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Nevada State Athletic Commission rules using marijuana will not disqualify athletes from participating in professional competitions

This Nevada The State Sports Commission (NSAC) voted Wednesday to no longer punish players who test positive marijuana.

The new policy takes effect immediately, but does not retrospectively determine previous drug-related cases that have not yet been decided.

The Nevada State Sports Commission announced on Wednesday that it will no longer impose disciplinary sanctions on players who use marijuana. In this photo, Connor McGregor (left) defeats Dustin Boyllir in a UFC match in Abu Dhabi, United Arab Emirates, January 23, 2021.
Jeff Botari/Zuffa/Getty

NSAC oversees many of the largest boxing with Mixed martial arts Fight in the world. According to Wednesday’s decision, it joined the Florida Boxing Commission, which took action to stop disciplinary action against boxers who tested positive for marijuana in May.

The Nevada State Commission will continue to test marijuana in the short term, although this is said to be for data purposes. After six months, it will be decided whether to continue collecting data.

NSAC Chairman Stephen J. Cloobeck talked with ESPN about the decision. He said: “We should always be at the forefront of these issues.”

Cloobeck added: “I believe this is well-founded and worthwhile because it is legal in this state.” “I think we need to move forward and become leaders as usual.”

Nevada’s Senior Deputy Attorney General Edward Marko attended the meeting during the NSAC vote. Magaw has given the committee the power to decide its policies, and he said that voting will now become part of the NSAC’s written regulations.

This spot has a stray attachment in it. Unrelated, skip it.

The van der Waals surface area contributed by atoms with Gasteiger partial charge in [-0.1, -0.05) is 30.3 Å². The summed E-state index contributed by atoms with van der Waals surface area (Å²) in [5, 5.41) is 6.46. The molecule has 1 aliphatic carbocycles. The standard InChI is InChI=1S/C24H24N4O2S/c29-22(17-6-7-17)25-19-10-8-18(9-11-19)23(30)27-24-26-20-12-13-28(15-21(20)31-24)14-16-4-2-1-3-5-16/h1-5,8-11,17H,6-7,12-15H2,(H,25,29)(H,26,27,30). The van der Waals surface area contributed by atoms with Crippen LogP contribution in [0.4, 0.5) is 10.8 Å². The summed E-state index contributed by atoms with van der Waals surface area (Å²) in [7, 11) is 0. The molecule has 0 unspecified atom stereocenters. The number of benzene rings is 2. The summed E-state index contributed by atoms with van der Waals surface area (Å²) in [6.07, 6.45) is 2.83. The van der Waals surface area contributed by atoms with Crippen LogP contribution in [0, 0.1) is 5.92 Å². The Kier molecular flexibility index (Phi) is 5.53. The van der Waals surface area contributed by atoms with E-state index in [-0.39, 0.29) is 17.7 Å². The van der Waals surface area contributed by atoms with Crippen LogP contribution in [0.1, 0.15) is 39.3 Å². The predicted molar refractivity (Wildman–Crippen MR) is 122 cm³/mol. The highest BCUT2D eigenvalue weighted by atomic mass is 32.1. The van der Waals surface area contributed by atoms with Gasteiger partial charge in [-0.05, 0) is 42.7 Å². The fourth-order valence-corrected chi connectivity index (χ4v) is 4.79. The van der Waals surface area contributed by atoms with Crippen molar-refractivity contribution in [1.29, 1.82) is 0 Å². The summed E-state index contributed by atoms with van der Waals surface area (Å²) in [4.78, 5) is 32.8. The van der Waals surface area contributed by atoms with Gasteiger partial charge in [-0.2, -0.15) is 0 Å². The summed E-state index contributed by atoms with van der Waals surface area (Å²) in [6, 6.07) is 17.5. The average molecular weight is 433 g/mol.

On the same day of voting, the NSAC also suspended two UFC players due to a positive test for marijuana related to the battle in Las Vegas in March. Gillian Robertson was suspended for four and a half months and fined $2,000. Misha Cirkunov was suspended for six months and fined $4,000.

The UFC itself stopped disciplinary actions against cannabis players in January. UFC’s senior vice president of athlete health and performance, Jeff Novitzky, said that if boxers are affected on the night of a match, they will only be punished for using marijuana.

Nowitzki said in a statement at the time: “The most important thing is that with regard to marijuana, we care about what athletes consume on the day of the game, not the days or weeks before the game, which often happens.”

Nowitzki added that “the scientific relevance to competition disorder is poor” and the psychoactive ingredient in cannabis is high in THC.

After Sha’Carri Richardson was suspended, the use of marijuana among athletes has recently become a hot topic.The sprinter was banned by the U.S. Anti-Doping Agency for one month after testing positive for marijuana, which made her ineligible for the upcoming 100m individual race Olympic Games.

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